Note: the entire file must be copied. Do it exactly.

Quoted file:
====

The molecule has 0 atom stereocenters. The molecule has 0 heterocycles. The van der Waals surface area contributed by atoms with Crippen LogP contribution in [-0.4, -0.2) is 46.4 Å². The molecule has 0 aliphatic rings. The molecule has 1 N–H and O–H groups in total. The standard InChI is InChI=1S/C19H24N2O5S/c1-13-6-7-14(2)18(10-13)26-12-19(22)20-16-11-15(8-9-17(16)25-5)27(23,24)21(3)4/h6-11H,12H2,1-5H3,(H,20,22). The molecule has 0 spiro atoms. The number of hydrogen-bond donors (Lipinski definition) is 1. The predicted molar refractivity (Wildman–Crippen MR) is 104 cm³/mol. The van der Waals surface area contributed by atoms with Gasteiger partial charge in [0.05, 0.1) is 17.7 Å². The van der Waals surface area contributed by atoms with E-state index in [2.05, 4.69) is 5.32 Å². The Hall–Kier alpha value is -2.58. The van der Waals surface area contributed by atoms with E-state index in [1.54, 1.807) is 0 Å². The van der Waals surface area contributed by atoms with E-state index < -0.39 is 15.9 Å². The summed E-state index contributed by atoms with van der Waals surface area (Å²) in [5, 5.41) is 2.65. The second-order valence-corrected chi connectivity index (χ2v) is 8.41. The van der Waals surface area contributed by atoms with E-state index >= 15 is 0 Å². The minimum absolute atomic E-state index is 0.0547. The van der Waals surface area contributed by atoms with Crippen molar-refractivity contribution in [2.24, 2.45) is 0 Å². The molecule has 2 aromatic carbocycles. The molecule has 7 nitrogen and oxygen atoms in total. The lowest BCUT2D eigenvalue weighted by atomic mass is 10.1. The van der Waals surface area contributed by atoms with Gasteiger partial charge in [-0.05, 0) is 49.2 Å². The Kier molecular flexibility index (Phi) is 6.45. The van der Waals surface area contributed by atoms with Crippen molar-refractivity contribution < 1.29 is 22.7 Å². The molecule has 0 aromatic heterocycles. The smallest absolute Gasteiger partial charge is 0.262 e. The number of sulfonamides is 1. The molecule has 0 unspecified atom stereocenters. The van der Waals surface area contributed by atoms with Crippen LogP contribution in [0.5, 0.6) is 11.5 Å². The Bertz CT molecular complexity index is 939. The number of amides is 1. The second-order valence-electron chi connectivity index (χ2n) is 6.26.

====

The molecule has 0 atom stereocenters. The molecule has 0 heterocycles. The van der Waals surface area contributed by atoms with Crippen LogP contribution in [-0.4, -0.2) is 46.4 Å². The molecule has 0 aliphatic rings. The molecule has 1 N–H and O–H groups in total. The standard InChI is InChI=1S/C19H24N2O5S/c1-13-6-7-14(2)18(10-13)26-12-19(22)20-16-11-15(8-9-17(16)25-5)27(23,24)21(3)4/h6-11H,12H2,1-5H3,(H,20,22). The molecule has 0 spiro atoms. The number of hydrogen-bond donors (Lipinski definition) is 1. The predicted molar refractivity (Wildman–Crippen MR) is 104 cm³/mol. The van der Waals surface area contributed by atoms with Gasteiger partial charge in [0.05, 0.1) is 17.7 Å². The van der Waals surface area contributed by atoms with E-state index in [2.05, 4.69) is 5.32 Å². The Hall–Kier alpha value is -2.58. The van der Waals surface area contributed by atoms with E-state index in [1.54, 1.807) is 0 Å². The van der Waals surface area contributed by atoms with E-state index < -0.39 is 15.9 Å². The summed E-state index contributed by atoms with van der Waals surface area (Å²) in [5, 5.41) is 2.65. The second-order valence-corrected chi connectivity index (χ2v) is 8.41. The van der Waals surface area contributed by atoms with E-state index >= 15 is 0 Å². The minimum absolute atomic E-state index is 0.0547. The van der Waals surface area contributed by atoms with Crippen molar-refractivity contribution in [2.24, 2.45) is 0 Å². The molecule has 2 aromatic carbocycles. The molecule has 7 nitrogen and oxygen atoms in total. The lowest BCUT2D eigenvalue weighted by atomic mass is 10.1. The van der Waals surface area contributed by atoms with Gasteiger partial charge in [-0.05, 0) is 49.2 Å². The Kier molecular flexibility index (Phi) is 6.45. The van der Waals surface area contributed by atoms with Crippen molar-refractivity contribution < 1.29 is 22.7 Å². The molecule has 0 aromatic heterocycles. The smallest absolute Gasteiger partial charge is 0.262 e. The number of sulfonamides is 1. The molecule has 0 unspecified atom stereocenters. The van der Waals surface area contributed by atoms with Crippen LogP contribution in [0.5, 0.6) is 11.5 Å². The Bertz CT molecular complexity index is 939. The number of amides is 1. The second-order valence-electron chi connectivity index (χ2n) is 6.26.